The movie suggests he goes on fighting the good fight. But reading it differently (and now we know Thompson drank himself into obsolescence, and in an era where journalism is now more embattled than busman's folly), Thompson had been co-opted by that 3-piece suit. It's as if he's realized, "I'm crazy, but not that that crazy." He's been tamed, trapped by his appetite to get inside -- and his own inability to break the rules that really matter. That really meant something.

Thompson's childhood pranks are just that, adolescent, sexless and ultimately inconsequential.

The film, loose-limbed and compelling as it is, both holds up Thompson as a figure of anarchic fun and damns him as someone who didn't have the conviction to, maybe, be crazy enough. Don't worry, it's all an act.

The film didn't do well when it was released. No one knew what to make of it, or Murray. And Hunter Thompson was no popular Woodstein hero figure. A cinematic footnote because of some Motown tracks (and possibly Murray's singing a couple bars of "Lucy In The Sky With Diamonds"), now resurfaces 35 years later, a completely different kind of history lesson.

Linson directed one other film, The Wild Life, Cameron Crowe's follow-up to Ridgemont High, and would produce The Untouchables, Dick Tracy and Fight Club among a respectable array of films. Hunter S. Thompson stopped his own presses in 2005. Bill Murray reportedly bad-mouthed the film, even though it may be his best sustained performance.

As a comedy, it's a bit of a failure. It's one of those films that only get really funny the third time you see it like Adventures of Buckaroo Banzai or Texas Chainsaw Massacre. It's really a drama, with funny people in it. Now it has the unexpected subtext of showing the downside of being a counter-cultural icon, before anyone involved quite knew what kind of prison that could end up being.

No wonder Thompson didn't like it. He saw his own future, and it wasn't as playing himself.

Monday, May 15, 2017

Fellini In Order

I haven't been able to find anything worth watching on Netflix lately. All old shows and flashy fake sitcoms.

Amazon Prime's selection, beyond the darts at a more meaningful new internet TV, is a disaster. They even took off Take This Job And Shove It last year.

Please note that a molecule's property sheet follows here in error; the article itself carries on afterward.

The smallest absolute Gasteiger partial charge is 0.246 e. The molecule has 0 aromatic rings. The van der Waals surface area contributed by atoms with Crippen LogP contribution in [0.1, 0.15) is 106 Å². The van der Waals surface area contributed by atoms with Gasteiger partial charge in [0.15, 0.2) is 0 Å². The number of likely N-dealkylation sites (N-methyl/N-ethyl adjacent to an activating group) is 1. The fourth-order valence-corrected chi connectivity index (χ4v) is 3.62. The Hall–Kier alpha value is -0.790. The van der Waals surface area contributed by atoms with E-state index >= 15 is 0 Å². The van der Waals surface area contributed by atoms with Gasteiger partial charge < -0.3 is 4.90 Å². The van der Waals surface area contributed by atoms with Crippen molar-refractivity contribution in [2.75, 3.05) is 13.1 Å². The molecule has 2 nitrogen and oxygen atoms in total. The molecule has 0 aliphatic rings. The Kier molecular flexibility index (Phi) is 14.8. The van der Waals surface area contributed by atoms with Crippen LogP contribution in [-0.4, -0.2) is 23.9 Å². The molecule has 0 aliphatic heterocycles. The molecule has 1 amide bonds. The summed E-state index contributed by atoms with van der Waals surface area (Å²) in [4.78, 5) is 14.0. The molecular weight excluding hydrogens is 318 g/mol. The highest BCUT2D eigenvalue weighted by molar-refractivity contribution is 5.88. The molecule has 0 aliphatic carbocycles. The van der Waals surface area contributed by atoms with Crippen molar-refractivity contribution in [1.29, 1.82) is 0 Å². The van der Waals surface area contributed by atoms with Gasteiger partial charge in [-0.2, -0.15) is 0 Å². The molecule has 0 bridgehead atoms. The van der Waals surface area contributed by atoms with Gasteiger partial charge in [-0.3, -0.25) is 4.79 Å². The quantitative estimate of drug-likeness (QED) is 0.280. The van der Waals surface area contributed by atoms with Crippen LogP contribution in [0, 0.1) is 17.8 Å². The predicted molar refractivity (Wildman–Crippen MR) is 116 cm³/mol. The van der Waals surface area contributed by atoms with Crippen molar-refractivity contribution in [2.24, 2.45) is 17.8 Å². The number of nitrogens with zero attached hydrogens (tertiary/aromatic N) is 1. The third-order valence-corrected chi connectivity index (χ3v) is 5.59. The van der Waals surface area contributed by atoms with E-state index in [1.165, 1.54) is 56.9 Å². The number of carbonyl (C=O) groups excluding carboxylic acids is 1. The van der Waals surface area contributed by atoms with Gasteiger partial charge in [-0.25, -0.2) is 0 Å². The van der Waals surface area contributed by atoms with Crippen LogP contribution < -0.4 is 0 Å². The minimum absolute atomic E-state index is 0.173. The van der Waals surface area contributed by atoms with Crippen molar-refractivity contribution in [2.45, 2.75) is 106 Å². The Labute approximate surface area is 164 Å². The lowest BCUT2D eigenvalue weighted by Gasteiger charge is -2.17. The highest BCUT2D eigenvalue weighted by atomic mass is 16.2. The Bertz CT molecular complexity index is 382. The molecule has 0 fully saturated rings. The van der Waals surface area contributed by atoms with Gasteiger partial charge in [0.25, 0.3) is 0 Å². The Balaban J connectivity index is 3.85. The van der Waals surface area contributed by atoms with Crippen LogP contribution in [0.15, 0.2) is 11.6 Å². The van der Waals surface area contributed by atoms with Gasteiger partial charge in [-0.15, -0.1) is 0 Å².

So for the last month or so I've been watching old stuff again, like I've been promising myself for years. My own personal film festival.

I always told myself I should really revisit was Fellini's oeuvre; I'd seen maybe half of them over the years, out of order of course and mostly the classic middle period. Some of the early neo-realist ones eluded me and most of the tired later films never made it to my attention.

He directed a couple dozen films along with a handful of shorts; not insurmountable to get through the entire list. Most all are easily available at the local video store -- if you have one. The local video store without a Fellini section isn't in business anymore anyway. And if you have to, there are streaming options.

To follow an artist with such a signature personality and outlook as Federico is to newly understand his development as if it were preordained. His work breaks down into 3 distinct phases. The neo-realist/rural vs. urban cautionary tales, going from Variety Lights (1951) to La Dolce Vita (1960), is the first, where his characters are invariably diminished in social stature while aiming at something much larger and likely impossible to attain, whether it be fame, understanding of a spouse, to simple grace. La Strada (1954) is the closest to a parable outlining his concept, highlighting what people do what they do, even if they don't know they're doing it.

This is the meat and the heart of Fellini's stature, the awards and the international recognition. The second phase begins under what must have been the growing fame and an existential crisis first hinted at in La Dolce Vita. In his first entry post that glorious signature bummer, "The Temptation of Dr. Antonio" in the portmanteau film Boccaccio '70 (1962) he's magically developed (perhaps helped by access to more money) the baroque camera moves and surreal design sense that not only defies narrative but, somehow, will soon become it. Nothing can be taken literally anymore.

The fragmented and fanciful episodes of 8 1/2 (1963) and Juliet of the Spirits (1965), incomplete searches for identity and meaning, are better served embodied in his larger historical epics. The hippie Fellini Satyricon (1969) and Fellini's Casanova (1976) (both using the possessive in the title, not an accident) are parables and have little to do with history as much as Fellini's own personal artistic crises. The title "Fellini Satyricon" places the creator on equal footing as the source work, while "Fellini's Casanova" reasserts the fact that both these sources, actually age-old classics, were more known by their authors ("Have your read your Petronius today?") until being appropriated and re-authored by a new maestro.

A film near the end of this cycle, Fellini's Roma (1972) (that possessive again), highlights the friction he's exploring with narrative from the other side of history. He's taking on the documentary form full-face, and, starting with the film-maker as character in 8 1/2 through A Director's Notebook (1969), a behind-the-scenes film for television, Fellini has moved off graceless savages and is increasingly interested in how film itself constructs the story. Even a story presumably "autobiographical" and true.